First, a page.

Picks and Pans: Why Can't the NBA Draft Work Better?

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The NBA had a busy night last night. First, the Draft lottery was held. There are 30 teams in the league and 16 make the playoffs. Of those that don't make the playoffs, the ones with the worst records are put into the pool and chosen randomly to see in what order they'll get to pick.

In 2003 both LeBron James (Cleveland) #1 and Carmelo Anthony (Denver) #3 were in the same draft. LeBron, arguably the best player in the league, and Carmelo, who was a star at Syracuse and led them to a NCAA championship, have both guided their teams to the Conference championships and have legitimate chances of winning the title. And Dwyane Wade, another member of the same draft class, has already won an NBA ring with the Miami Heat. But where's the guy who got picked #2, between LeBron and Carmelo? Can you even name him? It's Darko Milicic, who isn't exactly burning up the court for the Memphis Grizzlies. ... (more)

Last night the Clippers were blessed, yet again, with the first overall pick in the draft — for all the good it's done them recently. The philosophical debate is whether you trade your pick for someone who could help you right away, or you grab someone who will waste a few years in L.A. and then move on. If you have a cure for the Clippers' Curse, please let me know!

And let's talk about the lottery itself. According to the projections, the Washington Wizards should have had the 2nd pick, but because of the lottery they ended up picking 5th. The team with the worst record, Sacramento, has the 4th pick. At least my favorites, the Knicks, are happily in 8th as projected. Should there be a lottery — or do you risk creating a situation where, at the end of the season, teams are trying to lose in order to ensure a higher pick? Play commissioner and say how you'd run the system.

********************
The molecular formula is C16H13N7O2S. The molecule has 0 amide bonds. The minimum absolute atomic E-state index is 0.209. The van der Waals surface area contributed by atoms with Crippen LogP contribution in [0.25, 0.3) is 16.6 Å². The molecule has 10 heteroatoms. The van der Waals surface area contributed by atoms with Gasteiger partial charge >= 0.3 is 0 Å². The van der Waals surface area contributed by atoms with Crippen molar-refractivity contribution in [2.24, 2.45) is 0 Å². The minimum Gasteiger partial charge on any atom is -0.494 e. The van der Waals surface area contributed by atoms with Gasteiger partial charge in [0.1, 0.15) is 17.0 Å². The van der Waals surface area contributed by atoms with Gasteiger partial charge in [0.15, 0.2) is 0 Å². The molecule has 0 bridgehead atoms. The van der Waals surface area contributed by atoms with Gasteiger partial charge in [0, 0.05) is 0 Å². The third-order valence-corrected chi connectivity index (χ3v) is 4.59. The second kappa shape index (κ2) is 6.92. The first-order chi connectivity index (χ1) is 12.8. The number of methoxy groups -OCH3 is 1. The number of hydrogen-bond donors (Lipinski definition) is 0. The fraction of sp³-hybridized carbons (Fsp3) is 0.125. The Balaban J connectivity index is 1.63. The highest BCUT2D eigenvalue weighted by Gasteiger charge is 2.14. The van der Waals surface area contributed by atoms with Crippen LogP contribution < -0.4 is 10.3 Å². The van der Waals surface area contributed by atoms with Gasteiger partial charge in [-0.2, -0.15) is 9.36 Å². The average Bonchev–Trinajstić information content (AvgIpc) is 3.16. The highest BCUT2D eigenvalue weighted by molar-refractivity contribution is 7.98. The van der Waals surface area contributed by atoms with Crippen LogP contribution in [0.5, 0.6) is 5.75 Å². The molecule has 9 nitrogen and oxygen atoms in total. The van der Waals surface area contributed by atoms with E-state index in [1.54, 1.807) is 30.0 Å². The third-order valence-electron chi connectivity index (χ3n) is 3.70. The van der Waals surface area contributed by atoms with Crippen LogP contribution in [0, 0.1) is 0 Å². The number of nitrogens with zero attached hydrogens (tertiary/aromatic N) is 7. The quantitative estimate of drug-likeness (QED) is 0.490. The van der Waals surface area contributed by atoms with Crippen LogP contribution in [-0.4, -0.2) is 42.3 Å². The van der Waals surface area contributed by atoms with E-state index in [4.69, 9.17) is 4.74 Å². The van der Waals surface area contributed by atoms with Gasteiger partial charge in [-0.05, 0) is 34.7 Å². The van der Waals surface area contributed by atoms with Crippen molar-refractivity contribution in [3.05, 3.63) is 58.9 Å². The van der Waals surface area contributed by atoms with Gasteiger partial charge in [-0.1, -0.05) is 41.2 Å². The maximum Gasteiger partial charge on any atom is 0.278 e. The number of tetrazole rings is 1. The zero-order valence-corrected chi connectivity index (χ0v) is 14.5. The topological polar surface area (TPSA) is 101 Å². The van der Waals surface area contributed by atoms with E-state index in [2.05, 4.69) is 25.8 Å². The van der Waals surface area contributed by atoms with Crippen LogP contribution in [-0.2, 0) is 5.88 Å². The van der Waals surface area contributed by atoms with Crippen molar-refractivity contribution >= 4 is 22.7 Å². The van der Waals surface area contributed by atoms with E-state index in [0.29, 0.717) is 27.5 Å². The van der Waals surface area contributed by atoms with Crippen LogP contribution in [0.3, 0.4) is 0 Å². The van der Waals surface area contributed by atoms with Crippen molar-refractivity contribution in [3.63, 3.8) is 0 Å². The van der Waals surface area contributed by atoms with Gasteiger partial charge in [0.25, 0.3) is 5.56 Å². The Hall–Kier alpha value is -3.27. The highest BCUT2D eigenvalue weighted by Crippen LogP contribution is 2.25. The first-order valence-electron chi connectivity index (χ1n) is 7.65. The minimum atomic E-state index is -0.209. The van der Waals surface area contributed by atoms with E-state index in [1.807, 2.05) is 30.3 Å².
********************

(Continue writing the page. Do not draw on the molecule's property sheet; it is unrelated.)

A quick look at last night. Lakers coach Phil Jackson said that Kobe Bryant "muscled his way through this game." The Lakers beat the Nuggets 105-103. For the Nuggets it was only their 3rd loss of the playoffs and all have come by 2-point margins. The game featured the defensive skills of Trevor Ariza (a Knicks draft pick) who was #9 in the league in steals; he had a game-sealing steal in the final moments. The pass that he stole was thrown by the Nuggets' weak link, Anthony Carter — look to see how he fares in the rest of the series and if the Lakers can take advantage of his smaller stature and poor offensive game.

by Ibrahim Abdul-Matin

[Read Ibrahim's previous posting — including his prediction for the Finals — at http://www.thetakeaway.org/blogs/more/2009/may/18/five-keys-what-youll-see-nba-final-four/. ]

[Here's a quick recap of the Lakers/Nuggets game 1]